Petrus Christus lived until 1475 or 1476. While several other Bruges painters are prominent in the archives of the period, scholars have not yet isolated their works by name. Hans Memling, who became a citizen of Bruges in 1465, and who signed his name and dated several of his own works, is the next major Bruges artist.

Ainsworth's basic chapter on Christus deals with the historiography of Christus scholarship and the documentary evidence of signed and dated works, seven of which are valuable as such, especially since no proven documents of commission or payment for Christus's paintings survive. Ainsworth follows with an analysis of the artist's painting technique and chronology, devoting considerable space to the comparison of underdrawing techniques by Petrus Christus.

These criteria tend to be confusing. The discussion of the Lamentation in Paris, for instance (not in the exhibition), first acknowledges the apparent authenticity of the underdrawing of figures and faces, then finds the faces in paint uncharacteristic of the artist, though these follow the underdrawing closely. Meanwhile no discussion ensues on the poor condition of the entire paint surface or repainting of the Paris work which is distinctly evident, even in the reproduction. Comparison of the Lamentation with the Death of the Virgin, cat. 15, in the Timken Art Gallery, San Diego, presents some distinct affinities in painted drapery style, faces, and landscape, despite the erosion and size differences between the two works.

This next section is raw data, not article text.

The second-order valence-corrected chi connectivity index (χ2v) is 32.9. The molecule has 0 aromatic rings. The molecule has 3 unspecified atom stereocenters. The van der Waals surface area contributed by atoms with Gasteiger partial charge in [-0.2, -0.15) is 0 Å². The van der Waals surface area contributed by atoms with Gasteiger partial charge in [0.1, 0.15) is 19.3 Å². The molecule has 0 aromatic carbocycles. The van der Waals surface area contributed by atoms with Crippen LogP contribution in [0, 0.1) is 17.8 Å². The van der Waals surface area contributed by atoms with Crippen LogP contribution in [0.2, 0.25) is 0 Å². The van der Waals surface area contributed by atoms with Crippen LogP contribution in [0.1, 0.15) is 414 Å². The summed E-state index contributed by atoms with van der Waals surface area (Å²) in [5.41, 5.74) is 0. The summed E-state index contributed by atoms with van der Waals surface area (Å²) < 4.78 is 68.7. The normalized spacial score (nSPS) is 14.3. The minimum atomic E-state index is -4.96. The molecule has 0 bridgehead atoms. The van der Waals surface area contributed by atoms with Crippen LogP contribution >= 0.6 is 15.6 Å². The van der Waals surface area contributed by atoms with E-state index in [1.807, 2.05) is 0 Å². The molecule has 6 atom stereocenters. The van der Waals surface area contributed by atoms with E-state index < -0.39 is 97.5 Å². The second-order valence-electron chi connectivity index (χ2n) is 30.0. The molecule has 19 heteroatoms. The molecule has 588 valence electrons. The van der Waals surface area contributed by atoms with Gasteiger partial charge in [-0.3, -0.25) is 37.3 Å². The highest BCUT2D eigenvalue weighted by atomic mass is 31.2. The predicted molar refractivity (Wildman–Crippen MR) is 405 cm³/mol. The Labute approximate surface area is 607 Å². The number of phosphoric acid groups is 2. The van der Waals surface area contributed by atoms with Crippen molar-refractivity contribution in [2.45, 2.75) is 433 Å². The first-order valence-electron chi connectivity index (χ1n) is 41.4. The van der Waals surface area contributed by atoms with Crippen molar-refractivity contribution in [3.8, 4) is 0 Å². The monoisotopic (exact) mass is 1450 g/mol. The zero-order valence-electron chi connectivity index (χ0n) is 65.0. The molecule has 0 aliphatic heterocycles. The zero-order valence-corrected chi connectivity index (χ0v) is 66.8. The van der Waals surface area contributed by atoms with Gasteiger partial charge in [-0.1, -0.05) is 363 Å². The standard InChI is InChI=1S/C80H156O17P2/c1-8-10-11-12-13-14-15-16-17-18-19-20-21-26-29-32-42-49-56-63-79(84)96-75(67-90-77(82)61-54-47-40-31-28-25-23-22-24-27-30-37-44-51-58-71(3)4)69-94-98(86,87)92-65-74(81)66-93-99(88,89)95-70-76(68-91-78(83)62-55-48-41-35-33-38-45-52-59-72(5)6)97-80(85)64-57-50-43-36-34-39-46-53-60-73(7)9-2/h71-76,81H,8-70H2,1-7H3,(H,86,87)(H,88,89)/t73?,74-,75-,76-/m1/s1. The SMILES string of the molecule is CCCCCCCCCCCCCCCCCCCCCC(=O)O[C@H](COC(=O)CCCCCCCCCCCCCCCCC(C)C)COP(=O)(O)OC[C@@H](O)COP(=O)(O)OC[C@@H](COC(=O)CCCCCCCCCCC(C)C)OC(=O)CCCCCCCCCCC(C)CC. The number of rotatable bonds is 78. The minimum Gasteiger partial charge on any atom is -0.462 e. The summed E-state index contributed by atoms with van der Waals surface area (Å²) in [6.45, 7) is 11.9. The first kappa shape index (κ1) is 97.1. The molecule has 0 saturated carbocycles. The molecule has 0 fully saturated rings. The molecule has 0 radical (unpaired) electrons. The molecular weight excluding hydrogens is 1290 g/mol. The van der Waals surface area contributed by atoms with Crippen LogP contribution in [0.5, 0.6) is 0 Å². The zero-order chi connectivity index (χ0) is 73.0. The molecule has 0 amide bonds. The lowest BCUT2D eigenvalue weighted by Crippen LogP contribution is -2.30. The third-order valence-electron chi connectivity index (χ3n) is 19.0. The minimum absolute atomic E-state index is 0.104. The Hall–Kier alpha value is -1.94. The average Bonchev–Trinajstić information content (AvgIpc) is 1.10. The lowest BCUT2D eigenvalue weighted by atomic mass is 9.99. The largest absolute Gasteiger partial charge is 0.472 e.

The computer-assembled reflectographic images were difficult to read in originals at the exhibition and are much more so in the text. Further, the assertions of technique that seem to derive from them seem based on far too few comparisons for this reader to feel secure about the conclusions drawn. This analysis continues to represent specialized knowledge about which the lay viewer is advised rather than actively engaged.

In the Friedsam Annunciation, for instance, the reader is invited to compare the underdrawing of the Virgin's garments with that of the Virgin's garments in the Frankfurt Madonna and Saints (figs. 132, 142, 145). Not only is the comparison inconclusive when the images are confronted, but the styles of drapery in the two paintings are so different as to increase doubts as to the common source.

The Friedsam Annunciation is in general an ongoing problem, presented here as "attributed to Christus" with many arguments for the attribution. Unconvinced, this writer has no reasonable alternative to present for an attribution but can only note the work's affinity with the several magnificent paintings displayed as "School of van Eyck" or even "Hubert van Eyck" in the world's museums.

CHARLES I. MINOTT University of Pennsylvania
COPYRIGHT 1996 Renaissance Society of America
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Copyright 1996, Gale Group. All rights reserved. Gale Group is a Thomson Corporation Company.

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Author:Minott, Charles I.
Publication:Renaissance Quarterly
Article Type:Book Review
Date:Dec 22, 1996
Words:901